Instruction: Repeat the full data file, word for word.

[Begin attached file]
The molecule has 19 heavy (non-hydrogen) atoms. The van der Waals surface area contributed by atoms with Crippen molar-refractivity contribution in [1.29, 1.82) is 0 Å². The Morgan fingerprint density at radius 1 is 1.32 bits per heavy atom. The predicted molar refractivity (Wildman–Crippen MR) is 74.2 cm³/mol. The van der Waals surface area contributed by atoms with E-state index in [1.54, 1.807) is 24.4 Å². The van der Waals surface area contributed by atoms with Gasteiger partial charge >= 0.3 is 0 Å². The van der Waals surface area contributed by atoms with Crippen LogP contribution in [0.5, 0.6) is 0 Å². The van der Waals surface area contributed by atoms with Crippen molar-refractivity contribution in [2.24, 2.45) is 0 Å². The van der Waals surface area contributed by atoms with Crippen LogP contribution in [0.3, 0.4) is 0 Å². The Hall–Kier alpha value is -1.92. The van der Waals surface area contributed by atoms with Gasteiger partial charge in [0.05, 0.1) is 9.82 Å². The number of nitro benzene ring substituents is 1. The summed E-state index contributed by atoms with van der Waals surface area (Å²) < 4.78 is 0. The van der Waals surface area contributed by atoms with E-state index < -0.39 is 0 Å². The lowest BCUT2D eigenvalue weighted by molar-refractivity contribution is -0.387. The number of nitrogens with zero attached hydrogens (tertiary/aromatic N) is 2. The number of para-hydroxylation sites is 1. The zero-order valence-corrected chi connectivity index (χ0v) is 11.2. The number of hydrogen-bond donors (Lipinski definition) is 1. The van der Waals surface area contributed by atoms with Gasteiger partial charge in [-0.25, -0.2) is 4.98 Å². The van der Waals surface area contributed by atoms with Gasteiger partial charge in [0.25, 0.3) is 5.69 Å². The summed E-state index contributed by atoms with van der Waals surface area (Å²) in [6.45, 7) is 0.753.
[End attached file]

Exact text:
The molecule has 19 heavy (non-hydrogen) atoms. The van der Waals surface area contributed by atoms with Crippen molar-refractivity contribution in [1.29, 1.82) is 0 Å². The Morgan fingerprint density at radius 1 is 1.32 bits per heavy atom. The predicted molar refractivity (Wildman–Crippen MR) is 74.2 cm³/mol. The van der Waals surface area contributed by atoms with E-state index in [1.54, 1.807) is 24.4 Å². The van der Waals surface area contributed by atoms with Gasteiger partial charge >= 0.3 is 0 Å². The van der Waals surface area contributed by atoms with Crippen LogP contribution in [0.5, 0.6) is 0 Å². The van der Waals surface area contributed by atoms with Crippen molar-refractivity contribution in [2.24, 2.45) is 0 Å². The van der Waals surface area contributed by atoms with Crippen LogP contribution in [0.3, 0.4) is 0 Å². The Hall–Kier alpha value is -1.92. The van der Waals surface area contributed by atoms with Gasteiger partial charge in [0.05, 0.1) is 9.82 Å². The number of nitro benzene ring substituents is 1. The summed E-state index contributed by atoms with van der Waals surface area (Å²) < 4.78 is 0. The van der Waals surface area contributed by atoms with E-state index < -0.39 is 0 Å². The lowest BCUT2D eigenvalue weighted by molar-refractivity contribution is -0.387. The number of nitrogens with zero attached hydrogens (tertiary/aromatic N) is 2. The number of para-hydroxylation sites is 1. The zero-order valence-corrected chi connectivity index (χ0v) is 11.2. The number of hydrogen-bond donors (Lipinski definition) is 1. The van der Waals surface area contributed by atoms with Gasteiger partial charge in [-0.25, -0.2) is 4.98 Å². The van der Waals surface area contributed by atoms with Gasteiger partial charge in [0.25, 0.3) is 5.69 Å². The summed E-state index contributed by atoms with van der Waals surface area (Å²) in [6.45, 7) is 0.753.